Retractions for genetic studies have been shown to be around eight times higher than for other life science disciplines, new research shows
The retraction rate for genetics studies is around eight times higher than that for other life science disciplines, suggests the first research of its kind, published online in the Journal of Medical Genetics.
However, the reasons for retraction ⎼ caused by loss of confidence in the study findings/conduct or in the publication process ⎼ have changed in recent years.
Plagiarism and duplication have become significantly more common prompts for retraction than faked data, the analysis shows.
Genetics covers a broad range of disciplines, encompassing both medical and non-medical specialities, such as anthropology, biology, and botany.
It has a long history, but has experienced unprecedented development in this century, say the researchers.
They, therefore, wanted to find out how many of the genetics studies published between 1970 and 2018 might have been retracted, and the reasons why.
They retrieved information on 1582 retracted genetics articles from RetractionWatch, an open access database that has been tracking corrections and retractions in scientific and biomedical journals since 2010.
Of these, 1,443 were from seven countries selected for closer study: China, Germany, India, Japan, South Korea, the UK and the USA.
The researchers also searched for any articles that had been subject to civil or criminal proceedings, or investigation by the institution/company/publisher, other third party, or the US Office for Research Integrity.
More than four out of 10 retracted articles (44%) were medical; the rest were non-medical (56%).
One in three (33%) of all retracted articles involved research misconduct, such as falsified/fabricated data and plagiarism.
Nearly one in four concerned duplicated content. Nearly four out of 10 (37%) were investigated.
A higher proportion of retracted non-medical genetics research contained fabricated/falsified data (28%) than medical genetics research (18.5%).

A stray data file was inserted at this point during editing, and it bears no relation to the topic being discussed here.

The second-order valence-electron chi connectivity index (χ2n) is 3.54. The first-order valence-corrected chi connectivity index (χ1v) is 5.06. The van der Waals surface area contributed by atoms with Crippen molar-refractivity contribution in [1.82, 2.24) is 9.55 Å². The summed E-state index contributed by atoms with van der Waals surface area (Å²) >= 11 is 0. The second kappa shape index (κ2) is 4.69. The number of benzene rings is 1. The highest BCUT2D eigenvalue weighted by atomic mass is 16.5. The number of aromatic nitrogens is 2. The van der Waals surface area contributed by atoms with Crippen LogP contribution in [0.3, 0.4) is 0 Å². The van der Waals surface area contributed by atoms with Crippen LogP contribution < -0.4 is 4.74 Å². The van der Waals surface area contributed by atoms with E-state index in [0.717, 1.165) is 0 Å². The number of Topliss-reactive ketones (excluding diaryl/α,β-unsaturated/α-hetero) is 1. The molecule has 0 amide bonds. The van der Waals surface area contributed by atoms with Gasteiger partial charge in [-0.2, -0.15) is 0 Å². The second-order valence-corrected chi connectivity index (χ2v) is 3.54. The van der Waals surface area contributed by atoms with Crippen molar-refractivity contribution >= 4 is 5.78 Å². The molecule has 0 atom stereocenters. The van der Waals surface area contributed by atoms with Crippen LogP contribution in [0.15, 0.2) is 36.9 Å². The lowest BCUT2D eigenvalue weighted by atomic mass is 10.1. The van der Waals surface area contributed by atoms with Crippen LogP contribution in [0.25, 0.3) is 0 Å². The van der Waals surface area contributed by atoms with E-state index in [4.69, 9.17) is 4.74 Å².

However, retracted medical genetics research articles were significantly more likely to be investigated: 45% vs 31%.
Most retracted articles from among the seven countries scrutinised were authored by researchers from the US (526; mainly non-medical genetics research) and China (509; mainly medical genetics research).
The lowest numbers of retractions were for articles authored by researchers from South Korea (64) and the UK (69). Certain authors were serial offenders.
Analysis of time trends showed that data fabrication/falsification was a significantly less frequent reason for retraction in 2011-18 than it was in 1970-2000.
On the other hand, plagiarism and duplication were significantly more common reasons for retraction in 2006-18 and 2001-18, respectively, than in 1970-2000.
This might be because image editing software now makes it easier for researchers to duplicate content, but it also makes it easier to detect, suggest the study authors.
The average time it took to retract medical genetics articles was considerably shorter than it was for non-medical genetics articles: around five versus 6.5 years.
But the overall time to retraction for research involving fabricated/falsified data and plagiarism shortened significantly in 2006-18 and 2001-18, respectively, compared with 1970-2000, although articles involving faked data took up to three times as long to retract as those involving plagiarism.
Between 1996 and 2017 some 975,000 genetics articles were published, of which 1,476 were listed in the RetractionWatch database, adding up to a retraction rate of around 0.15%, calculate the authors.
This is “almost four times higher than the current rate found on the [RetractionWatch database] for all disciplines (0.04%) and almost eight times higher than that found for PubMed articles (0.02%),” they write.
“Therefore we should assume that genetics is a discipline with a high retraction rate,” they conclude.